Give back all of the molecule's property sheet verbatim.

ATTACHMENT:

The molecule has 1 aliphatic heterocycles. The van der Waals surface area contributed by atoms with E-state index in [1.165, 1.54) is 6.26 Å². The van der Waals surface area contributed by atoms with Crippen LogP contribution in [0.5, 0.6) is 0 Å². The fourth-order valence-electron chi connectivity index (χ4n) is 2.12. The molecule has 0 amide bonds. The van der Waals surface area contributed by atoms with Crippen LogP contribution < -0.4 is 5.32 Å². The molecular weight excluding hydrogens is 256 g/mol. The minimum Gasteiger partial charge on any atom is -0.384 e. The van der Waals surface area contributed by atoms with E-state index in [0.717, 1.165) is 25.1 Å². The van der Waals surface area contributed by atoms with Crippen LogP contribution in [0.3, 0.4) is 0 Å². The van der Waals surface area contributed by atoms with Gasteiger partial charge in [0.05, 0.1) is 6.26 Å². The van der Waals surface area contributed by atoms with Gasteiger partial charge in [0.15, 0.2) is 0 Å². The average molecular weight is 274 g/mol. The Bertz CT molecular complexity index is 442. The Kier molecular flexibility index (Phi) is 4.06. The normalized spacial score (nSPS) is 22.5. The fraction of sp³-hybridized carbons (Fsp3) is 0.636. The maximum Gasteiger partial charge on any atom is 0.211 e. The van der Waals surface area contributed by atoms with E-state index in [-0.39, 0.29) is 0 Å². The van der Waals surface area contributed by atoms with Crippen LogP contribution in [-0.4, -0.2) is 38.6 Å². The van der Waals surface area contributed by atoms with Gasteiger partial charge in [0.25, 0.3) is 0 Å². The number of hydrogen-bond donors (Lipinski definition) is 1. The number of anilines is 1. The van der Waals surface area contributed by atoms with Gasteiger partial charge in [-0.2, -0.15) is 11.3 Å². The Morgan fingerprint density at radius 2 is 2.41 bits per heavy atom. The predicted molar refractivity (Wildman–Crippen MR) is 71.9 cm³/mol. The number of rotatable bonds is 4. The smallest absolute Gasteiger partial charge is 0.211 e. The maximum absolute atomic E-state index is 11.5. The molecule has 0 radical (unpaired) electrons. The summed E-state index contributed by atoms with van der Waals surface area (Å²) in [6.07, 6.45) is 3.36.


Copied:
The molecule has 1 aliphatic heterocycles. The van der Waals surface area contributed by atoms with E-state index in [1.165, 1.54) is 6.26 Å². The van der Waals surface area contributed by atoms with Crippen LogP contribution in [0.5, 0.6) is 0 Å². The fourth-order valence-electron chi connectivity index (χ4n) is 2.12. The molecule has 0 amide bonds. The van der Waals surface area contributed by atoms with Crippen LogP contribution < -0.4 is 5.32 Å². The molecular weight excluding hydrogens is 256 g/mol. The minimum Gasteiger partial charge on any atom is -0.384 e. The van der Waals surface area contributed by atoms with E-state index in [0.717, 1.165) is 25.1 Å². The van der Waals surface area contributed by atoms with Crippen LogP contribution in [0.3, 0.4) is 0 Å². The van der Waals surface area contributed by atoms with Gasteiger partial charge in [0.05, 0.1) is 6.26 Å². The van der Waals surface area contributed by atoms with Gasteiger partial charge in [0.15, 0.2) is 0 Å². The average molecular weight is 274 g/mol. The Bertz CT molecular complexity index is 442. The Kier molecular flexibility index (Phi) is 4.06. The normalized spacial score (nSPS) is 22.5. The fraction of sp³-hybridized carbons (Fsp3) is 0.636. The maximum Gasteiger partial charge on any atom is 0.211 e. The van der Waals surface area contributed by atoms with E-state index in [-0.39, 0.29) is 0 Å². The van der Waals surface area contributed by atoms with Crippen LogP contribution in [-0.4, -0.2) is 38.6 Å². The van der Waals surface area contributed by atoms with Gasteiger partial charge in [0.25, 0.3) is 0 Å². The number of hydrogen-bond donors (Lipinski definition) is 1. The number of anilines is 1. The van der Waals surface area contributed by atoms with Gasteiger partial charge in [-0.2, -0.15) is 11.3 Å². The Morgan fingerprint density at radius 2 is 2.41 bits per heavy atom. The predicted molar refractivity (Wildman–Crippen MR) is 71.9 cm³/mol. The number of rotatable bonds is 4. The smallest absolute Gasteiger partial charge is 0.211 e. The maximum absolute atomic E-state index is 11.5. The molecule has 0 radical (unpaired) electrons. The summed E-state index contributed by atoms with van der Waals surface area (Å²) in [6.07, 6.45) is 3.36.